The true story of Jeffrey Wigand, a tobacco executive who
blew the whistle on the industry's most dangerous secrets.
The Insider (1999)
Directed by Michael Mann
Written by Eric Roth and Michael Mann
Starring Al Pacino, Russell Crowe, Christopher Plummer, Diana Venora, Philip Baker Hall, Lindsay Crouse, Colm Feore, Bruce McGill
Based on the article "The Man Who Knew Too Much"
by Marie Brenner
Oscar Nominations - Best Picture, Best Actor (Russell Crowe),
Best Director, Best Adapted Screenplay, Best Cinematography,
Best Film Editing, Best Sound
For most of the twentieth century, the tobacco industry was untouchable in this country. Big Tobacco called the shots, made policy, and did so with impunity. Anybody who dared take them on lost everything and became a lesson to the next one. Then Jeffrey Wigand (Crowe) had a moment of clarity and a change of heart. He was the VP of research and development at the Brown & Williamson Tobacco Corporation, and after he was fired for voicing concerns about a new product, he went to 60 Minutes and did an interview with Mike Wallace (Plummer) that completely uprooted his entire life and made him the biggest enemy of Big Tobacco. This is his story.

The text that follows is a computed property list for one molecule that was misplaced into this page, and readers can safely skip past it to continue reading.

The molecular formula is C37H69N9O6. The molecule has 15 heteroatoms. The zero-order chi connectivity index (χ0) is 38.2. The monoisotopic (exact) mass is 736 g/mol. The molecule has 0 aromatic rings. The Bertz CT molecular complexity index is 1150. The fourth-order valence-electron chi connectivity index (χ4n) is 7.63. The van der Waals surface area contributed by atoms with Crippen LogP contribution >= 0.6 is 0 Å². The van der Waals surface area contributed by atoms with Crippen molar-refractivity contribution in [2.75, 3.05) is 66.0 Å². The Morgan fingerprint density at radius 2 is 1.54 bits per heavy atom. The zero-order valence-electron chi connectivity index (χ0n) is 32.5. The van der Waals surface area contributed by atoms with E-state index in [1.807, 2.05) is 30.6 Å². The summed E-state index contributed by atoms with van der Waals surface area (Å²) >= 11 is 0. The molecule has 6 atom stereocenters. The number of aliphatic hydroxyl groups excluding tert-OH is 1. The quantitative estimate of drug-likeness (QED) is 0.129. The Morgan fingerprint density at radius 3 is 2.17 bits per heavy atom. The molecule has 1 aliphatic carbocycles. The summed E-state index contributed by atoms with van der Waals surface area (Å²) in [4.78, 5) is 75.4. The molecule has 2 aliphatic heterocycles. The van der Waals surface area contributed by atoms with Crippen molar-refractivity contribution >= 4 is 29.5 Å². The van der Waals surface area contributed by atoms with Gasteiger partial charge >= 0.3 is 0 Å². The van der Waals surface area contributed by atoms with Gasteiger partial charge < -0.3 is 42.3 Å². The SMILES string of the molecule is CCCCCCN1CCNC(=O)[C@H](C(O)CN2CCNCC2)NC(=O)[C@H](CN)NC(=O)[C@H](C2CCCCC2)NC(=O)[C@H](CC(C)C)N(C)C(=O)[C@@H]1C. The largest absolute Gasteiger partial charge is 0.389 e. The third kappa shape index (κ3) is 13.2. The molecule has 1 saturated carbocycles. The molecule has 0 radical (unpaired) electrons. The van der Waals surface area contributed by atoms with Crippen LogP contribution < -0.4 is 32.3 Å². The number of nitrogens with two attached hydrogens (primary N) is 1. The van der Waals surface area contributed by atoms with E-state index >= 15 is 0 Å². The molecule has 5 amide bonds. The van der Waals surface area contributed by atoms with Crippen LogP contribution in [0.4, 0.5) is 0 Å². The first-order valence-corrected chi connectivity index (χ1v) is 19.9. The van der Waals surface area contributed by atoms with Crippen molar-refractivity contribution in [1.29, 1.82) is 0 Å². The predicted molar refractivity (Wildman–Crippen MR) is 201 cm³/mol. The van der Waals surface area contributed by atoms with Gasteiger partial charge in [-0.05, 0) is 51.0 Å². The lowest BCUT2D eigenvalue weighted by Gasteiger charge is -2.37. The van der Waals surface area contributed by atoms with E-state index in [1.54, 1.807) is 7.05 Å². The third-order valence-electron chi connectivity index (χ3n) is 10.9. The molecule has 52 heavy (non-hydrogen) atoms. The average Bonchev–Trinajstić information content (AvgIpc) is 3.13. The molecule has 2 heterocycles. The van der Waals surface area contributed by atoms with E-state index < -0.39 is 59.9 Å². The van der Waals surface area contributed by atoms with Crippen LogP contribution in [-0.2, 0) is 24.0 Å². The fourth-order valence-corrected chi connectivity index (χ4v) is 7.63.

The Insider is an eye-opening thriller that takes you through the most tumultuous time in Wigand's life. He was stalked, threatened, sued, slandered, and ruined financially by Brown & Williamson. Through it all, 60 Minutes producer Lowell Bergman (Pacino) pressed to make sure Wigand's story was seen and heard. Watching Crowe and Pacino go head to head was a treat, and Michael Mann's expert direction keeps the audience invested from beginning to end. The story is crazy, and so morally corrupt that it doesn't seem real at times.
The results of Wigand's interview saw the court of public opinion forever change peoples' thoughts on cigarettes and nicotine. Plus, it highlighted the lengths that the tobacco companies were willing to go to silence whistleblowers, from destroying their careers to threatening their families. This film is a must-see for its awesome ensemble, its tense screenplay, and some truly satisfying moments for the free press.